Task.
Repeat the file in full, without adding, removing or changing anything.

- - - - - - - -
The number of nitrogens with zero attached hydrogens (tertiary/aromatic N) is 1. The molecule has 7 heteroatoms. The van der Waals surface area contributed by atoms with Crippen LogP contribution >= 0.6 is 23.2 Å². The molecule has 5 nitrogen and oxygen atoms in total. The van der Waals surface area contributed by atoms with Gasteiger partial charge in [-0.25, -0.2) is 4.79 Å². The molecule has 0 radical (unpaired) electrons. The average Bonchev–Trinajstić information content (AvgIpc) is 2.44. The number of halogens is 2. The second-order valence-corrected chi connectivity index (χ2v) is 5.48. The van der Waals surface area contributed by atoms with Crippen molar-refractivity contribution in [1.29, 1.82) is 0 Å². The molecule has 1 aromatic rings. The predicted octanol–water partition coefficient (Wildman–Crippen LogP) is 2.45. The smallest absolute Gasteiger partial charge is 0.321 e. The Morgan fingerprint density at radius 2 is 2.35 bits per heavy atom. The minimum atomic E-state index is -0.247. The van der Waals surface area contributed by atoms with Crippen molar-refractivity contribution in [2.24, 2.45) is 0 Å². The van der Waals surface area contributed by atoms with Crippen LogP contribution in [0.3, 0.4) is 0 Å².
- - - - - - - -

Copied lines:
The number of nitrogens with zero attached hydrogens (tertiary/aromatic N) is 1. The molecule has 7 heteroatoms. The van der Waals surface area contributed by atoms with Crippen LogP contribution >= 0.6 is 23.2 Å². The molecule has 5 nitrogen and oxygen atoms in total. The van der Waals surface area contributed by atoms with Gasteiger partial charge in [-0.25, -0.2) is 4.79 Å². The molecule has 0 radical (unpaired) electrons. The average Bonchev–Trinajstić information content (AvgIpc) is 2.44. The number of halogens is 2. The second-order valence-corrected chi connectivity index (χ2v) is 5.48. The van der Waals surface area contributed by atoms with Crippen molar-refractivity contribution in [1.29, 1.82) is 0 Å². The molecule has 1 aromatic rings. The predicted octanol–water partition coefficient (Wildman–Crippen LogP) is 2.45. The smallest absolute Gasteiger partial charge is 0.321 e. The Morgan fingerprint density at radius 2 is 2.35 bits per heavy atom. The minimum atomic E-state index is -0.247. The van der Waals surface area contributed by atoms with Crippen molar-refractivity contribution in [2.24, 2.45) is 0 Å². The van der Waals surface area contributed by atoms with Crippen LogP contribution in [0.3, 0.4) is 0 Å².